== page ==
While I'm impressed by the courage of the above responder, I wonder at the accuracy of the metaphor. For one thing, even if you don't pick at us, we're not going to go away. For another, I don't know any contingent who's working because non-contingents refuse to. Most tenure-stream faculty I've worked with have seemed too concerned with their own priorities, either their personal career or departmental ones, to stand up to anyone anywhere near the purse strings. Recent actions in California are the exception. But other tenure-stream faculty, including presumably the responder above, should realize they have more to gain from supporting contingents than continuing a losing battle to keep us down or shut us out. What's happening to us will happen to you unless you extend your own job conditions -- from equitable pay and step-promotions to academic freedom -- to contingents. Expand the faculty base instead of shrinking it.

Steve

12. emwhite - September 26, 2009 at 02:43 pm

I think VFichera is defining academic freedom differently than I am. Academic freedom does not mean a teacher can do anything he/she wants in the classroom; the course does not belong to the teacher but to the faculty which approved it. The academic freedom that is important for society--the reason we are uniquely entitled to it--is to be free from sanctions for what we say or write, even if that displeases the institution or its funders. That is a crucial privilege of the college professor and one that adjuncts as well as tenure folk need to be aware of, and treasure.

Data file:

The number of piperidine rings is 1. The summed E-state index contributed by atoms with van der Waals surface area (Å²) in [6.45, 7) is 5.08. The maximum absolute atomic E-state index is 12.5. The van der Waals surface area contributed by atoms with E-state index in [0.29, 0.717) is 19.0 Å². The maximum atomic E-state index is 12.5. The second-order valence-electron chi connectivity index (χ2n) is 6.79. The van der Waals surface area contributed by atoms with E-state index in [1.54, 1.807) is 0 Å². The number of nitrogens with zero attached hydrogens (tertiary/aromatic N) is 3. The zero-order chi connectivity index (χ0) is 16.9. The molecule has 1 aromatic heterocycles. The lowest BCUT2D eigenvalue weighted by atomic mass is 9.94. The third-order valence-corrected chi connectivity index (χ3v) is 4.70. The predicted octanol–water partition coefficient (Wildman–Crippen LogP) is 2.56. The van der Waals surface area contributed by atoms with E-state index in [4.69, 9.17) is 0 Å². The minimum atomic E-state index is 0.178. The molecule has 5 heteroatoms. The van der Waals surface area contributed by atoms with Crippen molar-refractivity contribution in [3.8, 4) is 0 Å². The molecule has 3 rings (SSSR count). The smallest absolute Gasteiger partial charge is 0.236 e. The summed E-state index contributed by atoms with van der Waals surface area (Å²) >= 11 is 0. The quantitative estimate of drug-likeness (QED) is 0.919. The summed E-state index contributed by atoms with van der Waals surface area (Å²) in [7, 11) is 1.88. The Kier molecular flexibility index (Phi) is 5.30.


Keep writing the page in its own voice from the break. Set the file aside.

13. drnommy1 - September 28, 2009 at 09:58 am

This is in response to emwhite's first comment above. I agree with him/her that tenure is important in its guarantees of academic freedom. However, given that importance, how is it that at many institutions, half or nearly half the faculty don't have it? Doesn't that undermine our arguments over its importance?

14. laoshi - October 01, 2009 at 09:20 am

By accepting adjunct posts, adjuncts encourage less tenure-track faculty positions for everybody. Thus they reduce the total amount of union represented jobs that would be available for everybody. Scab fits.

Adjuncts aren't faculty.